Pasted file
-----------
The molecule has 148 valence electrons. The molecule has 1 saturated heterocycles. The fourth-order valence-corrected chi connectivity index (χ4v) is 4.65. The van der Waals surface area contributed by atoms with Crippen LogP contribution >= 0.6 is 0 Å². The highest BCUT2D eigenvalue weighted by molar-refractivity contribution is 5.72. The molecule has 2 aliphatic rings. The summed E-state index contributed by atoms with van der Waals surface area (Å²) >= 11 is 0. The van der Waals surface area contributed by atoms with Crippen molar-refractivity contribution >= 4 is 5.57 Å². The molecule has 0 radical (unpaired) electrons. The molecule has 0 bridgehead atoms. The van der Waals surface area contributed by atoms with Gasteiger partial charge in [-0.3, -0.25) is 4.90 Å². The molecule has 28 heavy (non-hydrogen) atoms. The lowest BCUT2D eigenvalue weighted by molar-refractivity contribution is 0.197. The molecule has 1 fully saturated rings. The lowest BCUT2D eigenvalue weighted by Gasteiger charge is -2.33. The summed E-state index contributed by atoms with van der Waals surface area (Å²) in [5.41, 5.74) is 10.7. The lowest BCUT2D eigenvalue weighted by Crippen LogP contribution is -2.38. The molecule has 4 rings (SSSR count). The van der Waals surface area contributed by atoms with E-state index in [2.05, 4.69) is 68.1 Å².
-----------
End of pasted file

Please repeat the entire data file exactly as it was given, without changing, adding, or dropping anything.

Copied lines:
The molecule has 148 valence electrons. The molecule has 1 saturated heterocycles. The fourth-order valence-corrected chi connectivity index (χ4v) is 4.65. The van der Waals surface area contributed by atoms with Crippen LogP contribution >= 0.6 is 0 Å². The highest BCUT2D eigenvalue weighted by molar-refractivity contribution is 5.72. The molecule has 2 aliphatic rings. The summed E-state index contributed by atoms with van der Waals surface area (Å²) >= 11 is 0. The van der Waals surface area contributed by atoms with Crippen molar-refractivity contribution >= 4 is 5.57 Å². The molecule has 0 radical (unpaired) electrons. The molecule has 0 bridgehead atoms. The van der Waals surface area contributed by atoms with Gasteiger partial charge in [-0.3, -0.25) is 4.90 Å². The molecule has 28 heavy (non-hydrogen) atoms. The lowest BCUT2D eigenvalue weighted by molar-refractivity contribution is 0.197. The molecule has 1 fully saturated rings. The lowest BCUT2D eigenvalue weighted by Gasteiger charge is -2.33. The summed E-state index contributed by atoms with van der Waals surface area (Å²) in [5.41, 5.74) is 10.7. The lowest BCUT2D eigenvalue weighted by Crippen LogP contribution is -2.38. The molecule has 4 rings (SSSR count). The van der Waals surface area contributed by atoms with E-state index in [2.05, 4.69) is 68.1 Å².